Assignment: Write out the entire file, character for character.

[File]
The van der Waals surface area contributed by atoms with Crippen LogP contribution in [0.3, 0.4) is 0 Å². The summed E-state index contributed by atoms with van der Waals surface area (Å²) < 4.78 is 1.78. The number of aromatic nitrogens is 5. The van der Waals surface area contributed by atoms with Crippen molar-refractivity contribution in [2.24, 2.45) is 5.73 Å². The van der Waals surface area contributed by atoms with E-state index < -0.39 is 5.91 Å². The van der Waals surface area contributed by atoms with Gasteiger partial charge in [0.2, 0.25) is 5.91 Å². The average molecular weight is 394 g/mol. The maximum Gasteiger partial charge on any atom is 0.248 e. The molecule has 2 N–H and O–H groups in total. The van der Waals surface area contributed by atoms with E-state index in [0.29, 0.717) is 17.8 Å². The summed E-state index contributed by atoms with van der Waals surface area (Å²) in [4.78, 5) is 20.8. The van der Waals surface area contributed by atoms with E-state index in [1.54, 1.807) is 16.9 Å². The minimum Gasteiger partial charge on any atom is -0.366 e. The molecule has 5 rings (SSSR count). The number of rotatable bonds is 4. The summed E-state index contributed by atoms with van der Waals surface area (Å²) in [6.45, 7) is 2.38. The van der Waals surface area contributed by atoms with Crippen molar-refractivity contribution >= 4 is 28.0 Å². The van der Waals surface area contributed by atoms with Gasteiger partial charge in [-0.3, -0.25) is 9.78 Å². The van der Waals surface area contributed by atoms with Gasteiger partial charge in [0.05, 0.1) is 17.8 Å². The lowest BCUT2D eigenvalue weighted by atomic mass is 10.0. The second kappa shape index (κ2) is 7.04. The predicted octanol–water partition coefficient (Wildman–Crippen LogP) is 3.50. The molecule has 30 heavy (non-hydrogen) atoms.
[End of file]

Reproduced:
The van der Waals surface area contributed by atoms with Crippen LogP contribution in [0.3, 0.4) is 0 Å². The summed E-state index contributed by atoms with van der Waals surface area (Å²) < 4.78 is 1.78. The number of aromatic nitrogens is 5. The van der Waals surface area contributed by atoms with Crippen molar-refractivity contribution in [2.24, 2.45) is 5.73 Å². The van der Waals surface area contributed by atoms with E-state index < -0.39 is 5.91 Å². The van der Waals surface area contributed by atoms with Gasteiger partial charge in [0.2, 0.25) is 5.91 Å². The average molecular weight is 394 g/mol. The maximum Gasteiger partial charge on any atom is 0.248 e. The molecule has 2 N–H and O–H groups in total. The van der Waals surface area contributed by atoms with E-state index in [0.29, 0.717) is 17.8 Å². The summed E-state index contributed by atoms with van der Waals surface area (Å²) in [4.78, 5) is 20.8. The van der Waals surface area contributed by atoms with E-state index in [1.54, 1.807) is 16.9 Å². The minimum Gasteiger partial charge on any atom is -0.366 e. The molecule has 5 rings (SSSR count). The number of rotatable bonds is 4. The summed E-state index contributed by atoms with van der Waals surface area (Å²) in [6.45, 7) is 2.38. The van der Waals surface area contributed by atoms with Crippen molar-refractivity contribution >= 4 is 28.0 Å². The van der Waals surface area contributed by atoms with Gasteiger partial charge in [-0.3, -0.25) is 9.78 Å². The van der Waals surface area contributed by atoms with Gasteiger partial charge in [0.05, 0.1) is 17.8 Å². The lowest BCUT2D eigenvalue weighted by atomic mass is 10.0. The second kappa shape index (κ2) is 7.04. The predicted octanol–water partition coefficient (Wildman–Crippen LogP) is 3.50. The molecule has 30 heavy (non-hydrogen) atoms.